Corey Seager Is Getting Similar Results With a Different Approach
In case you haven't been paying attention to the 2017 MLB regular season, the Los Angeles Dodgers have been good. Like, really good.
They not only hold an 18.5-game lead in the National League West heading into action on Wednesday, but there's quite a bit of historical context with regard to their current 84-34 record.
The @dodgers are the 8th team in the Live Ball era to reach 50 games above .500 before losing their 35th game (h/t @EliasSports). pic.twitter.com/xYvKcAfjgN
— ESPN Stats & Info (@ESPNStatsInfo) August 16, 2017
So, what does this mean? For the Dodgers to be this good, the entire roster has to contribute, and that's certainly been the case. But with Justin Turner leading the league in hitting and Cody Bellinger basically running away with the NL Rookie of the Year award, shortstop Corey Seager appears to be flying under the radar a bit, which seems crazy.
This is a guy who's fresh off winning the Rookie of the Year award himself in 2016, along with placing third in NL MVP voting. Yet here we are in the middle of August, and the two-time All-Star is putting together a performance that looks awfully similar to the one that got him so much attention last season. What's even more impressive is his approach he's taken toward arriving at these numbers, which has been quite different.
Déjà Vu All Over Again
It feels like we've been hearing about Seager for quite a while now, but that's generally what happens with top prospects. They get hyped for a long time and we forget how young they actually are once they finally make it to the big leagues. This is exactly what's happened with Seager -- although he's in his third big league campaign (second full season), he's still only 23-years-old.
This is part of the reason why his consistently elite production as an every-day shortstop has been so darn impressive. When comparing his 2016 performance to what he's done so far this year, the numbers don't look terribly different from one another. The below table shows how his OPS, Isolated Power (ISO), BABIP, wOBA, wRC+, and fWAR have changed from one year to the next.
Steamer is projecting Seager to add another 1.5 wins to his fWAR over the final month and a half, so if he keeps this pace up, he'll fall a little short in that department. But anyway you slice it, he's once again been an elite player for Los Angeles.
Asking a 23-year-old to follow up an MVP-caliber campaign with either the same -- or better -- numbers the following season is a tall order. Being on a historically great team certainly takes some of the pressure off, but how exactly has Seager been able to do what he's doing at the plate?
As one can imagine, the improvements he's made basically go hand-in-hand with each other, with the first one being his plate discipline.
Entering the 2017 season, Seager was the owner of a respectable 8.5% walk rate and 19.0% strikeout rate through his first 800 career plate appearances. While he's been striking out a little more often than that so far this year (22.1%), he's also been drawing a lot more walks (12.6%). And if we compare the plate-discipline numbers first 800 plate appearances and most recent 475, we can see why there's been a change.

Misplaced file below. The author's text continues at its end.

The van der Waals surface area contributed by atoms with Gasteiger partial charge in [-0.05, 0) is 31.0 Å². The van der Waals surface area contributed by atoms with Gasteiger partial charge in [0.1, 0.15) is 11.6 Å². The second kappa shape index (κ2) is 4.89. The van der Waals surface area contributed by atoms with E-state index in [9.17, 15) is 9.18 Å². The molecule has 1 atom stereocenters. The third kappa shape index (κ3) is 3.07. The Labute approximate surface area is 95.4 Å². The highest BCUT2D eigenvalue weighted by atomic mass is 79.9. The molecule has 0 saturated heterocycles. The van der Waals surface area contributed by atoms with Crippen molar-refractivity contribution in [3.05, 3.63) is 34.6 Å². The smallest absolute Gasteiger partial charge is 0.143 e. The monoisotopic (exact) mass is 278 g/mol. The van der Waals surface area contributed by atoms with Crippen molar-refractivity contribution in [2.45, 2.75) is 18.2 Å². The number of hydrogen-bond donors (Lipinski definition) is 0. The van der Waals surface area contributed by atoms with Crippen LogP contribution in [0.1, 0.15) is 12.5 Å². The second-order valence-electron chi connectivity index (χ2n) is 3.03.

The below table shows how his chase rate (O-Swing%), percentage of swings inside the strike zone (Z-Swing%), the corresponding contact rates, and swinging-strike rate (SwStr%) have transformed from his cup of coffee in the bigs in 2015 to what he's done thus far in 2017.
Seager entered this year with a career swing rate of 52.6%, so the current 48.3% rate at which he's offering at pitches is a significant drop, and one that has impacted him across the board.
Chasing fewer pitches outside the strike zone is always a good thing, and while his swing and contact rates on pitches inside the strike zone are both above the league average this year, it would've been nice if they didn't also decrease.
What could make up for that difference, though, is doing more damage with the balls he's making contact with. Based off his results to this point, that's been the biggest difference between Seager's first two full big league campaigns.
Rising to the Top
Most of the year, we've been focused on guys like Aaron Judge and Miguel Sano, who have been pacing the rest of the league with regard to hard-hit rate. And more recently, Giancarlo Stanton is getting a ton of attention for his recent streak of homers (and rightfully so). But if you head over to the hard-hit rate leaderboard on FanGraphs, guess who is sitting at the top among qualified hitters?
That'd be Corey Seager and his 48.4% hard-hit rate. And for good measure, his 10.7% soft-hit rate is the fourth lowest in baseball heading into action on Wednesday. Those are both huge changes from what he did as a rookie (39.7% and 12.7%, respectively).
He's also taken a step forward in other areas of his batted-ball profile -- after posting an impressive 24.4% line-drive rate last year, that number is now up to 25.0% in 2017. The young shortstop has also managed to decrease his ground balls (46.3% to 40.3%) and increase his fly balls (29.3% to 34.7%) in the process.
The numbers are only slightly better when compared to his impressive rookie season, but if his process continues to improve like it has in 2017, who knows what Seager could eventually accomplish at the plate as he continues approaching his prime.